Oyster Boy Review 19  
  Fall 2010
» Cover

» In Memoriam

» Art
» Poetry
» Fiction
» Essays
» Reviews

» Contributors

» Oyster Boy Review
» Levee 67


The Uncertain Archive: Jim Cory's Facts in the Case of E. A. P.

David Need

Facts in the Case of E. A. P. (or) Low Road to El Dorado.
Jim Cory.
Mooncalf Press, 2003.
12 pages, $3.17 (paperback).

Presenting his short study of Poe as a collection of fragmentary poems and supposedly archival material, Cory produces a Rashomon-like biographical portrait of the nineteenth-century American writer. Given Poe's archetypal and occult position in American letters, the ploy of the possibly fictive archive produces the useful biographical effect of leaving Poe hidden behind the surfaces and gestures in which his character is realized.

But there is more here than biography. Cory's work appears to reference the 1979 fictional biography of Poe entitled The Facts in the Case of E. A. Poe by the Scottish historian and social critic Andrew Sinclair. Sinclair's piece similarly pretends to be a case study—Sinclair presents himself as the editor of the manuscripts of a fictive biographer named Ernest Albert Pons who believes himself to be Poe—and thus one wonders, reading Cory's piece, if one has not stumbled over the traces of a long-running literary joke.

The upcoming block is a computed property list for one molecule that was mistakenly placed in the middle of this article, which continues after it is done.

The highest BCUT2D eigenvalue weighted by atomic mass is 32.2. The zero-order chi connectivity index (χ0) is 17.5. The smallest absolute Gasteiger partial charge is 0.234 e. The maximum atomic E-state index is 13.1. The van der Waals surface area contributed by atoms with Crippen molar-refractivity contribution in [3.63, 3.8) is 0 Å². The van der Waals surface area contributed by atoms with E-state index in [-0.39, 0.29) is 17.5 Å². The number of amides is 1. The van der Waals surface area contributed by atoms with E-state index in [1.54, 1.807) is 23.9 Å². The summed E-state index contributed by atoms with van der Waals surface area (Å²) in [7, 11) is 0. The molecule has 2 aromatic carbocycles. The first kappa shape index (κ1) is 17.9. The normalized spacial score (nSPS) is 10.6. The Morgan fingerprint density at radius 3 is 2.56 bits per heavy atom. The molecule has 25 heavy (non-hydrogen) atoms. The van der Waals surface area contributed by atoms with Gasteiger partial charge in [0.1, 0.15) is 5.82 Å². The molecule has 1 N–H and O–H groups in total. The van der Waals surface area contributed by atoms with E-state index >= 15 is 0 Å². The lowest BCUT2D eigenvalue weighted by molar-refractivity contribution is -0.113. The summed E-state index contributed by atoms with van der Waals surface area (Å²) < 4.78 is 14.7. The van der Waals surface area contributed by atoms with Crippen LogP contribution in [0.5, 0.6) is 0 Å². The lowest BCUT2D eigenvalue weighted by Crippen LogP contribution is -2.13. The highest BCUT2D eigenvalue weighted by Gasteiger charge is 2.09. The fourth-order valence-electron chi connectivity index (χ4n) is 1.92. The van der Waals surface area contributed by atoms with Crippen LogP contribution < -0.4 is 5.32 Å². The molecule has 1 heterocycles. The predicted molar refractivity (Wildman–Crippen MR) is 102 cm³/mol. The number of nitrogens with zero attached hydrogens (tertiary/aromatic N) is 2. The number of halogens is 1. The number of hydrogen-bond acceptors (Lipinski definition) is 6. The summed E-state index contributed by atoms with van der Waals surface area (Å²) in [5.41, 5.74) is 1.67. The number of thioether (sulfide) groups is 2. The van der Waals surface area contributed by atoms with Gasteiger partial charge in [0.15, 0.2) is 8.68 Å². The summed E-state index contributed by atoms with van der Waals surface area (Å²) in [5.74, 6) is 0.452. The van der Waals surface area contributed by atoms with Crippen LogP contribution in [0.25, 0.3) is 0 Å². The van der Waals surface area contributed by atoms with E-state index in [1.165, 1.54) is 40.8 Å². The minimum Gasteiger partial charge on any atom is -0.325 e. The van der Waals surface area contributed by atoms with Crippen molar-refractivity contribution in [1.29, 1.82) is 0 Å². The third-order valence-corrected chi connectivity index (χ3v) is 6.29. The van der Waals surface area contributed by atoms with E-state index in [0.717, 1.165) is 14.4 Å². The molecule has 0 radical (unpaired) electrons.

If so, it is a complicated joke, since a joke about identity in the American context questions the idealization of the heroic manly writer—Whitman, London, Hemingway—as the epitome of the American artist. The bitter, sweet, blasted Poe that Cory sketches is at least as familiar—at least to artists and writers—and reminds us that competition and envy are the reverse face of the coin of American individualism. That said, Cory permits Whitman—or at least his avatar—the final word, where he has the poet refer to Poe as "a little jaded." This undermines the nuanced balance Cory establishes elsewhere in his economical evocation of the pros and cons of his subject.